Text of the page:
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Kangaroo Care Technique


Mothers and newborns around the world use kangaroo care. The premise is that like a baby kangaroo, baby humans are underdeveloped at birth and go straight from the umbilical cord to the nipple and continue its development just like a baby kangaroo. Instead of having a pouch that you carry your baby in and keep skin to skin and close to the breast human mothers for centuries use baby slings and wraps to simulate a mother kangaroo.

Studies show that premature babies who are kangaroo cared for make marked improvements in recoveries and shorter stays in NICU than those stuck in an incubator isolated and alone.  More information and great DVD's on this can be found on line at Geddes productions.



What is Kangaroo Care?

Kangaroo care is a method of holding a baby that involves skin-to-skin contact. The baby, who is naked except for a diaper and a piece of cloth covering his or her back (either a receiving blanket or the parent's clothing), is placed in an upright position against a parent's bare chest. This snuggling of the infant inside the pouch of their parent's shirt, much like a kangaroo's pouch, led to the creation of the term "kangaroo care."

Wrap Instructions: Kangaroo Care with a Wrap



How did kangaroo care come about?

Kangaroo care came about as a response to the high death rate in pre term babies seen in Bogota, Columbia, in the late 1970s. There, the death rate for premature infants was 70 percent. The babies were dying of infections, respiratory problems, and simply due to lack of attention. Researchers found that babies who were held close to their mothers' bodies for large portions of the day, not only survived, but thrived. In the United States, hospitals that encourage kangaroo care typically have their mothers or fathers provide skin-to-skin contact with their pre term babies for several hours each day.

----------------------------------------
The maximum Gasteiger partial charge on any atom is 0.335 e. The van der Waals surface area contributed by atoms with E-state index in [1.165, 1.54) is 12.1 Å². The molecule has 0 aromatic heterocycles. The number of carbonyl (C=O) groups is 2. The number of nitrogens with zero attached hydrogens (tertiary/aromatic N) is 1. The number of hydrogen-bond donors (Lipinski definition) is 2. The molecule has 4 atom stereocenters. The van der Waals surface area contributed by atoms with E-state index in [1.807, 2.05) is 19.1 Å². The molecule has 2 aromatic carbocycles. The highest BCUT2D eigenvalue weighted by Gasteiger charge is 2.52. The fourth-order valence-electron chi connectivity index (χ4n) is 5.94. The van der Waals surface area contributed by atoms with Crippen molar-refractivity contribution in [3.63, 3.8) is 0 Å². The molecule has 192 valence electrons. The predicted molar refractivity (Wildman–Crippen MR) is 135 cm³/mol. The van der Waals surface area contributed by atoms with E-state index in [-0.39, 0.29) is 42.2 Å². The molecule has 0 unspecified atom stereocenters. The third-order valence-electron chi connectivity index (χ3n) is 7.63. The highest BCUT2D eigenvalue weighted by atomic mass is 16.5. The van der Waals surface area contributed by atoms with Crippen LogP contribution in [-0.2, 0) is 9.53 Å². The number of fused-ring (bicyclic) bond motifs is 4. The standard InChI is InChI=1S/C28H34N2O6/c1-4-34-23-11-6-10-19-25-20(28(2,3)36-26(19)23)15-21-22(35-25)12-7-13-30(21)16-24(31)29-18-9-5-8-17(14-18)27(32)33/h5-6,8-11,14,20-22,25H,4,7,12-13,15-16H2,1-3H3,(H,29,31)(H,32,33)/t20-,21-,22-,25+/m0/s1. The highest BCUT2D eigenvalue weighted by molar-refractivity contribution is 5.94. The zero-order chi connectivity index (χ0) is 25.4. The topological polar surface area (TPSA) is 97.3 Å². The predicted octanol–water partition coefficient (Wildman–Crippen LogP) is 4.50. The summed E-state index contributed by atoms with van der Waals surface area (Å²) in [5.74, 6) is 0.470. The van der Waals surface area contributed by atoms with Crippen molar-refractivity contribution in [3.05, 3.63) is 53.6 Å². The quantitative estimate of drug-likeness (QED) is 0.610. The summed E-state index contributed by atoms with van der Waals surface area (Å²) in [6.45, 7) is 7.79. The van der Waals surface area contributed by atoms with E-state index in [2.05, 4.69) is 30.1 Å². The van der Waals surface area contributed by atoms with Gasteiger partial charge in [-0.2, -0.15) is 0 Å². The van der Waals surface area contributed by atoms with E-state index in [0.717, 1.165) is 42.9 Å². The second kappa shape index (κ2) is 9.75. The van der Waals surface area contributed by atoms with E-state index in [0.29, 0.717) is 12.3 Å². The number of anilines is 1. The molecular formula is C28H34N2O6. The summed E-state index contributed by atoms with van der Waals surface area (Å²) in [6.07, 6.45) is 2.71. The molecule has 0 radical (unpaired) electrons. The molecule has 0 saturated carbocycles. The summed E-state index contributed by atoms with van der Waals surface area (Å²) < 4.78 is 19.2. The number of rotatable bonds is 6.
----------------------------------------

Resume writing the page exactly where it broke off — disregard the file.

What are the benefits of kangaroo care?

  • Stabilization of the baby's heart rate
  • Improved (more regular) breathing pattern
  • Improved oxygen saturation levels (an indicator of how well oxygen is being delivered to all the infants organs and tissues)
  • Gain in sleep time
  • More rapid weight gain
  • Decreased crying
  • More successful breastfeeding episodes
  • Earlier hospital discharge
  • Improved bonding, feelings of closeness with their babies
  • Increased breast milk supply
  • Increased confidence in ability to care for their babies
  • Increased confidence that their babies are well cared for Increased sense of control
  • Why does kangaroo care work?The benefits of kangaroo care listed above have all been demonstrated in research studies. In fact, studies have found that skin-to-skin holding stabilizes heart and respiratory rates, improves oxygen saturation rates, better regulates an infant's body temperature, and conserves a baby's calories.

When a mother is kangarooing, the infant typically snuggles into the breast and falls asleep within a few minutes. The breasts themselves have been shown to change in temperature to accommodate a baby body's changing temperature needs. In other words, the breast can increase in temperature when the infant's body is cool and can decrease in temperature as the baby is warmed. The extra sleep that the infant gets snuggling with mom and the assistance in regulating body temperature helps the baby conserve energy and redirects calorie expenditures toward growth and weight gain. Being positioned on mom also helps to stabilize the infant's respiratory and heart rates. Finally, research has also shown that kangaroo care results in positive effects on brain development.References

  • Ludington-Hoe, S.M. and Golant, S.K. (1993)
  • Kangaroo Care: The Best You Can Do for Your Premature Infant
  • New York: Bantam Books
  • Ludington, S.M. (1997)
  • Conference presentation, with mention of research in progress
  • Ludington, S.M.
  • Kangaroo Care Bibliography
  • Current to March 1997